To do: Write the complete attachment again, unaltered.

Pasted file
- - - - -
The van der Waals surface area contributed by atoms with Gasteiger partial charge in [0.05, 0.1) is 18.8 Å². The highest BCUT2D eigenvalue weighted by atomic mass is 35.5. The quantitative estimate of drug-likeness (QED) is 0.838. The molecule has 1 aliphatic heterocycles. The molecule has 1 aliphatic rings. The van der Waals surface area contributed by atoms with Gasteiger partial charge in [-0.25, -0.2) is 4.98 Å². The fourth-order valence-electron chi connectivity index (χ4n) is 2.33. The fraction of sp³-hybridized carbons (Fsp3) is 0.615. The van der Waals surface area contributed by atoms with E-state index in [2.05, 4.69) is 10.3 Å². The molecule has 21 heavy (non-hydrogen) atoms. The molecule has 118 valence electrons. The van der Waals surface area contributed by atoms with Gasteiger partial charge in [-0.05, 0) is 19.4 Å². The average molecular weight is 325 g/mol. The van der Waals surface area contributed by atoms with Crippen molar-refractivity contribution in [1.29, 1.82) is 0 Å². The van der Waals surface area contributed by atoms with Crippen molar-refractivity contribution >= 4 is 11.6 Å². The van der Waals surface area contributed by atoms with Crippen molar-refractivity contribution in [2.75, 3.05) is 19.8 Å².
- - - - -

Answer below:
The van der Waals surface area contributed by atoms with Gasteiger partial charge in [0.05, 0.1) is 18.8 Å². The highest BCUT2D eigenvalue weighted by atomic mass is 35.5. The quantitative estimate of drug-likeness (QED) is 0.838. The molecule has 1 aliphatic heterocycles. The molecule has 1 aliphatic rings. The van der Waals surface area contributed by atoms with Gasteiger partial charge in [-0.25, -0.2) is 4.98 Å². The fourth-order valence-electron chi connectivity index (χ4n) is 2.33. The fraction of sp³-hybridized carbons (Fsp3) is 0.615. The van der Waals surface area contributed by atoms with E-state index in [2.05, 4.69) is 10.3 Å². The molecule has 21 heavy (non-hydrogen) atoms. The molecule has 118 valence electrons. The van der Waals surface area contributed by atoms with Gasteiger partial charge in [-0.05, 0) is 19.4 Å². The average molecular weight is 325 g/mol. The van der Waals surface area contributed by atoms with Crippen molar-refractivity contribution in [1.29, 1.82) is 0 Å². The van der Waals surface area contributed by atoms with Crippen molar-refractivity contribution >= 4 is 11.6 Å². The van der Waals surface area contributed by atoms with Crippen molar-refractivity contribution in [2.75, 3.05) is 19.8 Å².